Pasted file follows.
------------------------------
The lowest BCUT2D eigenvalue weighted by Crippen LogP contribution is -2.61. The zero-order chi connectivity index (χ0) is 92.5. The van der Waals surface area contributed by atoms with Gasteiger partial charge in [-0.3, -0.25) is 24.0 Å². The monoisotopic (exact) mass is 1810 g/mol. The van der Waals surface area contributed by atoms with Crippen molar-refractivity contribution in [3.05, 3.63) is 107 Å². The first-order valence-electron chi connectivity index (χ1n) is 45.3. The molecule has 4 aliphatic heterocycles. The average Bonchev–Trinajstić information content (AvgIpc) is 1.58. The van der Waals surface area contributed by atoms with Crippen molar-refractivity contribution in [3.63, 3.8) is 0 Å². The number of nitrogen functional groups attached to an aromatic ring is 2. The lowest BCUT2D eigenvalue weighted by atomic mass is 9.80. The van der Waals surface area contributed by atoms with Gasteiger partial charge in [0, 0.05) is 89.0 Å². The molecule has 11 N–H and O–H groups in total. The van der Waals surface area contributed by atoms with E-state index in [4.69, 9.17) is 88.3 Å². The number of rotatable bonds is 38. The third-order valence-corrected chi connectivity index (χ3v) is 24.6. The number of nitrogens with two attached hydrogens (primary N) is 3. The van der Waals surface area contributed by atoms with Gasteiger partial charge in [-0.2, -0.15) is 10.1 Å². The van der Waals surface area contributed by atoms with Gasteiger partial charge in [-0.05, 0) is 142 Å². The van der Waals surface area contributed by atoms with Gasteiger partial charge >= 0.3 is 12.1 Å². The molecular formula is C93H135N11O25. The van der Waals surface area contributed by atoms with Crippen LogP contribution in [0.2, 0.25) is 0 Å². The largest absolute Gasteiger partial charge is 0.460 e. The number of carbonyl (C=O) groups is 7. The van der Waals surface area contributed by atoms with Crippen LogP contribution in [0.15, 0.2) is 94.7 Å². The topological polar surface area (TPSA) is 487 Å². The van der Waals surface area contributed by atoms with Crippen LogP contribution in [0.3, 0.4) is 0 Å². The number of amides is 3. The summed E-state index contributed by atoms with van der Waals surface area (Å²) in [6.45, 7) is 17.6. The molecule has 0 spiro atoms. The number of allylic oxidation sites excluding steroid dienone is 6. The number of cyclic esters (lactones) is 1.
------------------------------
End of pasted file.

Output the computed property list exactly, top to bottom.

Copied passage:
The lowest BCUT2D eigenvalue weighted by Crippen LogP contribution is -2.61. The zero-order chi connectivity index (χ0) is 92.5. The van der Waals surface area contributed by atoms with Gasteiger partial charge in [-0.3, -0.25) is 24.0 Å². The monoisotopic (exact) mass is 1810 g/mol. The van der Waals surface area contributed by atoms with Crippen molar-refractivity contribution in [3.05, 3.63) is 107 Å². The first-order valence-electron chi connectivity index (χ1n) is 45.3. The molecule has 4 aliphatic heterocycles. The average Bonchev–Trinajstić information content (AvgIpc) is 1.58. The van der Waals surface area contributed by atoms with Crippen molar-refractivity contribution in [3.63, 3.8) is 0 Å². The number of nitrogen functional groups attached to an aromatic ring is 2. The lowest BCUT2D eigenvalue weighted by atomic mass is 9.80. The van der Waals surface area contributed by atoms with Gasteiger partial charge in [0, 0.05) is 89.0 Å². The molecule has 11 N–H and O–H groups in total. The van der Waals surface area contributed by atoms with E-state index in [4.69, 9.17) is 88.3 Å². The number of rotatable bonds is 38. The third-order valence-corrected chi connectivity index (χ3v) is 24.6. The number of nitrogens with two attached hydrogens (primary N) is 3. The van der Waals surface area contributed by atoms with Gasteiger partial charge in [-0.2, -0.15) is 10.1 Å². The van der Waals surface area contributed by atoms with Gasteiger partial charge in [-0.05, 0) is 142 Å². The van der Waals surface area contributed by atoms with Gasteiger partial charge >= 0.3 is 12.1 Å². The molecular formula is C93H135N11O25. The van der Waals surface area contributed by atoms with Crippen LogP contribution in [0.2, 0.25) is 0 Å². The largest absolute Gasteiger partial charge is 0.460 e. The number of carbonyl (C=O) groups is 7. The van der Waals surface area contributed by atoms with Crippen LogP contribution in [0.15, 0.2) is 94.7 Å². The topological polar surface area (TPSA) is 487 Å². The van der Waals surface area contributed by atoms with Crippen LogP contribution in [0.3, 0.4) is 0 Å². The number of amides is 3. The summed E-state index contributed by atoms with van der Waals surface area (Å²) in [6.45, 7) is 17.6. The molecule has 0 spiro atoms. The number of allylic oxidation sites excluding steroid dienone is 6. The number of cyclic esters (lactones) is 1.